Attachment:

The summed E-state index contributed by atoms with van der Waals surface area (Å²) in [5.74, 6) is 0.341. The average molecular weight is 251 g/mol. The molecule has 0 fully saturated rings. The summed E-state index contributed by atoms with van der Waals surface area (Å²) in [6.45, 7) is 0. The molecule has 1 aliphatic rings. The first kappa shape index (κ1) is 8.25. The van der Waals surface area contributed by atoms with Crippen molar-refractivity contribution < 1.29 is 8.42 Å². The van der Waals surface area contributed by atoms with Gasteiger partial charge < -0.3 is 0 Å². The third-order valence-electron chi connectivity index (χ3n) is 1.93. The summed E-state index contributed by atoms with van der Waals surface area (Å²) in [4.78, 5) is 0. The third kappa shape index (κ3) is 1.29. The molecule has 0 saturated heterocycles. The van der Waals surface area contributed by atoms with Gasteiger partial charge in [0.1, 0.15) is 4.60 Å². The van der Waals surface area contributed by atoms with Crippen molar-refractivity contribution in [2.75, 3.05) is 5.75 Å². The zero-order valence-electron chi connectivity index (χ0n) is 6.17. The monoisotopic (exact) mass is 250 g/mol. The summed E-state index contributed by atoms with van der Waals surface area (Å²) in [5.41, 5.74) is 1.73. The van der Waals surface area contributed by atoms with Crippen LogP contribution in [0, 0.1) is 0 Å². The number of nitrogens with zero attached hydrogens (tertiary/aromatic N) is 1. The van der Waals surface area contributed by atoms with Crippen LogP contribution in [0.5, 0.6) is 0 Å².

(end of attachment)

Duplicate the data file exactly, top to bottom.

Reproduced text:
The summed E-state index contributed by atoms with van der Waals surface area (Å²) in [5.74, 6) is 0.341. The average molecular weight is 251 g/mol. The molecule has 0 fully saturated rings. The summed E-state index contributed by atoms with van der Waals surface area (Å²) in [6.45, 7) is 0. The molecule has 1 aliphatic rings. The first kappa shape index (κ1) is 8.25. The van der Waals surface area contributed by atoms with Crippen molar-refractivity contribution < 1.29 is 8.42 Å². The van der Waals surface area contributed by atoms with Gasteiger partial charge < -0.3 is 0 Å². The third-order valence-electron chi connectivity index (χ3n) is 1.93. The summed E-state index contributed by atoms with van der Waals surface area (Å²) in [4.78, 5) is 0. The third kappa shape index (κ3) is 1.29. The molecule has 0 saturated heterocycles. The van der Waals surface area contributed by atoms with Gasteiger partial charge in [0.1, 0.15) is 4.60 Å². The van der Waals surface area contributed by atoms with Crippen molar-refractivity contribution in [2.75, 3.05) is 5.75 Å². The zero-order valence-electron chi connectivity index (χ0n) is 6.17. The monoisotopic (exact) mass is 250 g/mol. The summed E-state index contributed by atoms with van der Waals surface area (Å²) in [5.41, 5.74) is 1.73. The van der Waals surface area contributed by atoms with Crippen LogP contribution in [0, 0.1) is 0 Å². The number of nitrogens with zero attached hydrogens (tertiary/aromatic N) is 1. The van der Waals surface area contributed by atoms with Crippen LogP contribution in [0.5, 0.6) is 0 Å².